Searching for the Poor House: recent excavations in Martley

In our quest to find Martley’s 17th-century Poor House, the NWAG team have been excavating at Millennium Green, searching for floors or any other building remains. An old tithe map of 1843 shows the Poor House still standing, running parallel to the church and on the opposite side of the lane from St Peter’s church in Martley. This area became our main focus, and was subjected to a geophysical survey by our member, Chris. The survey revealed some interesting anomalies at the east of the site, which helped us site Trenches 4 and 7.

North facing view of the site under excavation. The “harrowed” area in the foreground was made by the local farmer in readiness for wildlife planting, which also revealed finds.

All of the trenches sited in this north-eastern part of the field had similar contents, containing up to 4 or 5 different contexts (layers with or without finds), the latest of which was yellowish clay. Trench 3 was a bit different, and produced a large deposit of 18th- to 20th-century pottery, a clay pipe bowl dated c.1650-1680, numerous animal bones, and CBM (ceramic building material). The trench contained a fair amount of charcoal, which suggests that this was once an area of burning.

Clay pipe bowl made at the Cripplegate pipeworks (Worcester) found at Martley

On the last day of the dig we found another pipe bowl. This was stamped with a drafting compass and the word “Worcester”. Local archaeologist Roger Moore has shown that pipes of this type were made at John Russell’s manufactory in Cripplegate, Worcester, during the period 1820-1845. We’ve published a similar find from Astley, and we suspect that others might turn up in excavations to come!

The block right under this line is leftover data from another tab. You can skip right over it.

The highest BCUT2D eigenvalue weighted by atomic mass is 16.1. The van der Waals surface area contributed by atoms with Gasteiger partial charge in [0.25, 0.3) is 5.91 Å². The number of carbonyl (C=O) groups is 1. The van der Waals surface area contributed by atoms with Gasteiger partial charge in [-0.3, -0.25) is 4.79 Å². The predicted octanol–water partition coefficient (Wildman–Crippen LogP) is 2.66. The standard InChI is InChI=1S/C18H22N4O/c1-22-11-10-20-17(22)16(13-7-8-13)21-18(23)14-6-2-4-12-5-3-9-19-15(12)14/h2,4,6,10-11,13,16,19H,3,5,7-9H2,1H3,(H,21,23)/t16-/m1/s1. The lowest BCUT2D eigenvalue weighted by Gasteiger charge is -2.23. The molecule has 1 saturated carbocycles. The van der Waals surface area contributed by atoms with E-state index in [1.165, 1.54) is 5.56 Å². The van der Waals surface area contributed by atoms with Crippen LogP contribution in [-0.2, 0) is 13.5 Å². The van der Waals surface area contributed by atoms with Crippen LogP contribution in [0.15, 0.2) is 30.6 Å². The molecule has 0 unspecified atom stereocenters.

A few much older artefacts were also found. They included three very worn pieces of pottery from Trenches 1, 4, and 6 that might date back to Roman times, as well as a fragment of thick, patterned floor tile that could be medieval! Trench 4 proved a bit of a surprise because it contained a huge lump of worked mudstone. This led us to speculate whether it was a reject from some former repairs to the nearby church.

Unfortunately we’ve not managed to find any floors or wall foundations, so haven’t yet established the Poor House’s exact shape or location. We think that our our trenches were probably sited on midden spread or made ground, which would have raised the ground level and prevented this end of the site from getting too waterlogged. In any case, we have enjoyed our time at this site, and are grateful to have been given the opportunity to explore this public area.